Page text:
The most severe forms of acne -- those resistant to all usual measures -- have responded dramatically to a new experimental treatment.

In tests at the National Institutes of Health in Bethesda, oral doses of a synthetic vitamin A derivative have cleared or almost cleared the badly marked faces of 38 longtime acne sufferers, aged 16 to 48.

They comprise 80 percent of the 47 treated by a National Cancer Institute headed by Dr. Gary L. Peck.

Peck and his associates report their results in today's issue of the New England Journal of Medicine. In an accompanying editorial, Dr. Peter Pochi of Boston University calls the NIH patients' recoveries "remarkable," and use of the vitamin compound "a potentially important advance."

Both the NIH team and Pochi warn that long-term trials are needed to learn whether the treatment has long-lasting results or harmful effects. This means it probably will take about three years before the drug can be made available to most doctors.

Peck yesterday warned teen-agers that the compound is not the same as ordinary vitamin A, and no one should take ordinary vitamin A for acne. Vitamin pills do contain small, safe amounts of vitamin A, but unlike the water-soluble vitamins that make up most vitamin pills, vitamin A in large doses can build up in the body and cause serious liver, bone, nerve and other damage.

The "cystic" and "conglobate" acne causing deep cysts and hard lumps makes up "about 2 percent of all acne," Peck estimated.

But 85 percent of teen-agers have acne at some point in adolesence. So the 2 percent with the severest types adds up to thousands of youngsters as well as adults in whom the disease persists.

Another vitamin A compound, vitamin A acid, has for some years been applied as a lotion to manage some acne.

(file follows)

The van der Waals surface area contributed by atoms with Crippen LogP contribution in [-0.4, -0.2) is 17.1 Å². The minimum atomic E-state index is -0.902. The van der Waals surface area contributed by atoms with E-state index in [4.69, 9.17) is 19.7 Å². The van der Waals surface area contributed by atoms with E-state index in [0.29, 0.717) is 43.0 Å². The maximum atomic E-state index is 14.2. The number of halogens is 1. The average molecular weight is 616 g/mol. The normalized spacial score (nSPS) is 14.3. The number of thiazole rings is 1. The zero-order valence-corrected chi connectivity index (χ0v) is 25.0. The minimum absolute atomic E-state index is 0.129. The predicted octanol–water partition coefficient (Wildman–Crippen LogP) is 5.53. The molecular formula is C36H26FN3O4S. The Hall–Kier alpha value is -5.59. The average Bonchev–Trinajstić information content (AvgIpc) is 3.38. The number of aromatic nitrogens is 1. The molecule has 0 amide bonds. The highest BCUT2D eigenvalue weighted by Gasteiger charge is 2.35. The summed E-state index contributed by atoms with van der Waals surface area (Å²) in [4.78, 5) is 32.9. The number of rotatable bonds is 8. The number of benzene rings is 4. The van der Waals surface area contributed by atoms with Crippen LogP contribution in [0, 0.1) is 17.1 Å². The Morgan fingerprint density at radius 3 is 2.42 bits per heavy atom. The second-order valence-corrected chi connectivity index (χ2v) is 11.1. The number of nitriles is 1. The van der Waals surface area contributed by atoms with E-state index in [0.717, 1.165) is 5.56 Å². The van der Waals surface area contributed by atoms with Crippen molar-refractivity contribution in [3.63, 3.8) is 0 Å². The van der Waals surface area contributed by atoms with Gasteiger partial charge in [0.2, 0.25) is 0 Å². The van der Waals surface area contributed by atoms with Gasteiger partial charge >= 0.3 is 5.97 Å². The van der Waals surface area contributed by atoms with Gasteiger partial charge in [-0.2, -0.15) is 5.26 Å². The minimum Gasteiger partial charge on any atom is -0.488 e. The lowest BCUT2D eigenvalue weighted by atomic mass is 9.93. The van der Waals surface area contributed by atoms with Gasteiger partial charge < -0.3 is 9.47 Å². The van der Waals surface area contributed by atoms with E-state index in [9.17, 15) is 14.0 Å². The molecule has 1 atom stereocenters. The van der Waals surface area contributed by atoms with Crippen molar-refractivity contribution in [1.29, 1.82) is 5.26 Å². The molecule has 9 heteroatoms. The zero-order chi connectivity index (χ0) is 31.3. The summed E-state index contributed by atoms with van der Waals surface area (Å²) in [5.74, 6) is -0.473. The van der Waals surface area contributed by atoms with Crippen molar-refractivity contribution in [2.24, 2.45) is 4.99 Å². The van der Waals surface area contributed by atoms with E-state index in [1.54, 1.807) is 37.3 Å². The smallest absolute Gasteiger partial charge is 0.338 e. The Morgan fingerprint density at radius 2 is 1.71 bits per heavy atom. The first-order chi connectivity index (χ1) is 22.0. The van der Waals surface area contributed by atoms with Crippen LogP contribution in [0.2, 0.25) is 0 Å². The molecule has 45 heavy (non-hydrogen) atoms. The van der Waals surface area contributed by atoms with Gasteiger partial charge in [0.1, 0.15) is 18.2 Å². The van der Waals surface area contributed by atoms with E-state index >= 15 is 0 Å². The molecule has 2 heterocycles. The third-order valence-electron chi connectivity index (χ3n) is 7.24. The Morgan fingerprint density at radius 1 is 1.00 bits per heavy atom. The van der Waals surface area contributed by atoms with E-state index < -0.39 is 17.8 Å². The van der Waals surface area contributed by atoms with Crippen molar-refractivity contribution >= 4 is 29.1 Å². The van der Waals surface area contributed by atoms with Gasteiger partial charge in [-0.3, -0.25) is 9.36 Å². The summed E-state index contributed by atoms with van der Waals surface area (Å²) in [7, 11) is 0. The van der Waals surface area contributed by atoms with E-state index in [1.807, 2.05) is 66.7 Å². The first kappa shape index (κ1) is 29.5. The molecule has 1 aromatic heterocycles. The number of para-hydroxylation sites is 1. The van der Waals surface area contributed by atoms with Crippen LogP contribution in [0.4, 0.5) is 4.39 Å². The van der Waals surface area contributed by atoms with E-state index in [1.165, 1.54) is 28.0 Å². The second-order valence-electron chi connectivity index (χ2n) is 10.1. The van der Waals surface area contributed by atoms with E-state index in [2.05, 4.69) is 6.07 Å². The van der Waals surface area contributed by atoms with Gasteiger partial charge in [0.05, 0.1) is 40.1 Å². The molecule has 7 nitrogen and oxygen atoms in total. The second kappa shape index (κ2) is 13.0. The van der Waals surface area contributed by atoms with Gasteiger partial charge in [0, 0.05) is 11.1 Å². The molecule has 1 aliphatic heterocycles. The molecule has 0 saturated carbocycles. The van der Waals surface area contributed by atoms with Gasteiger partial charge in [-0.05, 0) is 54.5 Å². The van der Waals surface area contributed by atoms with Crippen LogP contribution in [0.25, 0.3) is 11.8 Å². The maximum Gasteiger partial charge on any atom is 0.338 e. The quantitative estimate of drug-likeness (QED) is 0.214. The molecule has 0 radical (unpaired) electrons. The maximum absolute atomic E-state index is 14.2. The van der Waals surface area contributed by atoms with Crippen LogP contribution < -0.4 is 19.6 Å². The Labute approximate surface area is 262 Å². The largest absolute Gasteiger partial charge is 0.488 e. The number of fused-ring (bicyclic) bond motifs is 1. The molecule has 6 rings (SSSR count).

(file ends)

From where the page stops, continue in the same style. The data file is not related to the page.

The new synthetic -- known by the technical name 13-cis-retinoic acid -- was developed by chemists of the giant Hoffman-La Roche drug firm in Basle, Switzerland.

Its greatest successes have been in preventing cancer in experimental animals exposed to cancer-causing chemicals The National Cancer Institute is now beginning a trial of the drug in preventing the spread of early bladder cancer.

Doctors also tried the drug with mixed success in some other skin diseases.

In persistent acne, writes Pochi, they faced a disorder that causes "large, inflammatory," often tender and bleeding nodules on the face, back and chest, and "virtually inevitable" scarring and disfigurement.

The NIH team consists of Drs. Peck, Thomas Olsen, Frank Yoder, John Stauss, Donald Downing, Mangala Pandya, Danute Butkus and Jeanne Arnaud-Battandier.

They first treated 14 patients for four months apiece. The treatment completely cleared up the skins of 13, and removed 75 percent of the nodules and cysts from the 14th.

The good results have lasted for up to 20 months, causing the NIH group to hope that the patients will not need further treatment. The drug also has been used with 33 other patients with even worse acne, with complete clearing in 16 and nearly complete clearing in nine.

During the treatment, there have been some unpleasant effects, including skin redness, drying of nasal membranes and some eye irritation. "The drug turns off the oil glands, the sebaceous glands within the skin," Peck said. "But we are learning to get good results with just half the original dose."